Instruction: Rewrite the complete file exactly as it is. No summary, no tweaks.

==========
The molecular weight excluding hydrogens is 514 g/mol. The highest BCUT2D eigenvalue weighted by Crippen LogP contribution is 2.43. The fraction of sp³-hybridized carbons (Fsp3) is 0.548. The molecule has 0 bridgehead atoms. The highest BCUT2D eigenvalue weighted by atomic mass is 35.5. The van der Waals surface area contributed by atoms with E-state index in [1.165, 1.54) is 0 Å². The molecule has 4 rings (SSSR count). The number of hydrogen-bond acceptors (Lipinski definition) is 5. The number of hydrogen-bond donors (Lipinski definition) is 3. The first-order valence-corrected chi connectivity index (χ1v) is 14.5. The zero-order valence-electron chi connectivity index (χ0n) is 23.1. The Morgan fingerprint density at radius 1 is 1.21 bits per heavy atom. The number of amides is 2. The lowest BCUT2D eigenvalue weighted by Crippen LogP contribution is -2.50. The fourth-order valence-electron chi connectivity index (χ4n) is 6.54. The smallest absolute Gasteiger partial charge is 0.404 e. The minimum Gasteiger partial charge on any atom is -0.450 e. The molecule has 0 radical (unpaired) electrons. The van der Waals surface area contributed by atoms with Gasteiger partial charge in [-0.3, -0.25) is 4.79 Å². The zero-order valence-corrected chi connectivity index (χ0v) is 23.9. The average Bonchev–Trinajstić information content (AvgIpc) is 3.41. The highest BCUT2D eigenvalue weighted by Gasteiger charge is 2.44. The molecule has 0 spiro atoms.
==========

The molecular weight excluding hydrogens is 514 g/mol. The highest BCUT2D eigenvalue weighted by Crippen LogP contribution is 2.43. The fraction of sp³-hybridized carbons (Fsp3) is 0.548. The molecule has 0 bridgehead atoms. The highest BCUT2D eigenvalue weighted by atomic mass is 35.5. The van der Waals surface area contributed by atoms with E-state index in [1.165, 1.54) is 0 Å². The molecule has 4 rings (SSSR count). The number of hydrogen-bond acceptors (Lipinski definition) is 5. The number of hydrogen-bond donors (Lipinski definition) is 3. The first-order valence-corrected chi connectivity index (χ1v) is 14.5. The zero-order valence-electron chi connectivity index (χ0n) is 23.1. The Morgan fingerprint density at radius 1 is 1.21 bits per heavy atom. The number of amides is 2. The lowest BCUT2D eigenvalue weighted by Crippen LogP contribution is -2.50. The fourth-order valence-electron chi connectivity index (χ4n) is 6.54. The smallest absolute Gasteiger partial charge is 0.404 e. The minimum Gasteiger partial charge on any atom is -0.450 e. The molecule has 0 radical (unpaired) electrons. The van der Waals surface area contributed by atoms with Gasteiger partial charge in [-0.3, -0.25) is 4.79 Å². The zero-order valence-corrected chi connectivity index (χ0v) is 23.9. The average Bonchev–Trinajstić information content (AvgIpc) is 3.41. The highest BCUT2D eigenvalue weighted by Gasteiger charge is 2.44. The molecule has 0 spiro atoms.